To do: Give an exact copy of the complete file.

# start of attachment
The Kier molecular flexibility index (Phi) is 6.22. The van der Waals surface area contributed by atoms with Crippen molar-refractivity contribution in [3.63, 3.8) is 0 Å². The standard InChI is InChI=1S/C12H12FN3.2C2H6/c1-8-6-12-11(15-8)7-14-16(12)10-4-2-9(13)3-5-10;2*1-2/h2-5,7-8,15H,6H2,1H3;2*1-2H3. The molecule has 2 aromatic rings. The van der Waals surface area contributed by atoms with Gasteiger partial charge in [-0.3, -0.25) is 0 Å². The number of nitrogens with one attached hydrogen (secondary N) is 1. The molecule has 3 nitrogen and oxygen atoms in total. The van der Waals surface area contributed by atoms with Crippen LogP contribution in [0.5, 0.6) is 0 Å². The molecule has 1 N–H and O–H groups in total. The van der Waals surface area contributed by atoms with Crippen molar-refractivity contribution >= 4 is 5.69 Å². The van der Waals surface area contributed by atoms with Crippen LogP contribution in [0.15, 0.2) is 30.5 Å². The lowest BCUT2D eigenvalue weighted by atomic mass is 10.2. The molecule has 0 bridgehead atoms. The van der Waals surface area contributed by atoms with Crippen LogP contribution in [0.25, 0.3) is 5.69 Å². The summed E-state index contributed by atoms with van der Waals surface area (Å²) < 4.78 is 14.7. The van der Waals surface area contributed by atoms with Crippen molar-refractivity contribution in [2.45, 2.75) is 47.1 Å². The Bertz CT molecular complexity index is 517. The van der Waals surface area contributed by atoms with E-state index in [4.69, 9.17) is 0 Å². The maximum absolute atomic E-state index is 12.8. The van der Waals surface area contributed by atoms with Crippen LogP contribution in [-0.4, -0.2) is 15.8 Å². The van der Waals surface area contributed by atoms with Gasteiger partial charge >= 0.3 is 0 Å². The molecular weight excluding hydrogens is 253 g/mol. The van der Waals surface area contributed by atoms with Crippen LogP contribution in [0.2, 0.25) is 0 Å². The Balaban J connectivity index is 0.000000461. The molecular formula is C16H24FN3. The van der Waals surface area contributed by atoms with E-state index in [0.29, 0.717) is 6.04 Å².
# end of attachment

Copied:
The Kier molecular flexibility index (Phi) is 6.22. The van der Waals surface area contributed by atoms with Crippen molar-refractivity contribution in [3.63, 3.8) is 0 Å². The standard InChI is InChI=1S/C12H12FN3.2C2H6/c1-8-6-12-11(15-8)7-14-16(12)10-4-2-9(13)3-5-10;2*1-2/h2-5,7-8,15H,6H2,1H3;2*1-2H3. The molecule has 2 aromatic rings. The van der Waals surface area contributed by atoms with Gasteiger partial charge in [-0.3, -0.25) is 0 Å². The number of nitrogens with one attached hydrogen (secondary N) is 1. The molecule has 3 nitrogen and oxygen atoms in total. The van der Waals surface area contributed by atoms with Crippen LogP contribution in [0.5, 0.6) is 0 Å². The molecule has 1 N–H and O–H groups in total. The van der Waals surface area contributed by atoms with Crippen molar-refractivity contribution >= 4 is 5.69 Å². The van der Waals surface area contributed by atoms with Crippen LogP contribution in [0.15, 0.2) is 30.5 Å². The lowest BCUT2D eigenvalue weighted by atomic mass is 10.2. The molecule has 0 bridgehead atoms. The van der Waals surface area contributed by atoms with Crippen LogP contribution in [0.25, 0.3) is 5.69 Å². The summed E-state index contributed by atoms with van der Waals surface area (Å²) < 4.78 is 14.7. The van der Waals surface area contributed by atoms with Crippen molar-refractivity contribution in [2.45, 2.75) is 47.1 Å². The Bertz CT molecular complexity index is 517. The van der Waals surface area contributed by atoms with E-state index in [4.69, 9.17) is 0 Å². The maximum absolute atomic E-state index is 12.8. The van der Waals surface area contributed by atoms with Crippen LogP contribution in [-0.4, -0.2) is 15.8 Å². The van der Waals surface area contributed by atoms with Gasteiger partial charge >= 0.3 is 0 Å². The molecular weight excluding hydrogens is 253 g/mol. The van der Waals surface area contributed by atoms with Crippen LogP contribution in [0.2, 0.25) is 0 Å². The Balaban J connectivity index is 0.000000461. The molecular formula is C16H24FN3. The van der Waals surface area contributed by atoms with E-state index in [0.29, 0.717) is 6.04 Å².